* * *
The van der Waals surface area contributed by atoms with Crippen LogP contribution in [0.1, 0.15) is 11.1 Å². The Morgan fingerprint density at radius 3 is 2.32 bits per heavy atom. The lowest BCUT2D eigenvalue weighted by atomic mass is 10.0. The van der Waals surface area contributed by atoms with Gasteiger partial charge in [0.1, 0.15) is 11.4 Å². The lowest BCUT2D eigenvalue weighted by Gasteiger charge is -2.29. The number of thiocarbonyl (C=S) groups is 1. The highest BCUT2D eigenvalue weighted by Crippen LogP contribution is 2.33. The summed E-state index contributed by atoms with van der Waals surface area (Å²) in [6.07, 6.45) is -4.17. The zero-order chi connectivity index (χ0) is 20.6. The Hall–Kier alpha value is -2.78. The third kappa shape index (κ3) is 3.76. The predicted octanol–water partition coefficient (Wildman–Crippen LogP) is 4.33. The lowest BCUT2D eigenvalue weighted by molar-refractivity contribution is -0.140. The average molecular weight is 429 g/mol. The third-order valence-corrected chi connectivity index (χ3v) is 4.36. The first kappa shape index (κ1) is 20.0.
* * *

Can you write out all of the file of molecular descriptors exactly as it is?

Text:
The van der Waals surface area contributed by atoms with Crippen LogP contribution in [0.1, 0.15) is 11.1 Å². The Morgan fingerprint density at radius 3 is 2.32 bits per heavy atom. The lowest BCUT2D eigenvalue weighted by atomic mass is 10.0. The van der Waals surface area contributed by atoms with Gasteiger partial charge in [0.1, 0.15) is 11.4 Å². The lowest BCUT2D eigenvalue weighted by Gasteiger charge is -2.29. The number of thiocarbonyl (C=S) groups is 1. The highest BCUT2D eigenvalue weighted by Crippen LogP contribution is 2.33. The summed E-state index contributed by atoms with van der Waals surface area (Å²) in [6.07, 6.45) is -4.17. The zero-order chi connectivity index (χ0) is 20.6. The Hall–Kier alpha value is -2.78. The third kappa shape index (κ3) is 3.76. The predicted octanol–water partition coefficient (Wildman–Crippen LogP) is 4.33. The lowest BCUT2D eigenvalue weighted by molar-refractivity contribution is -0.140. The average molecular weight is 429 g/mol. The third-order valence-corrected chi connectivity index (χ3v) is 4.36. The first kappa shape index (κ1) is 20.0.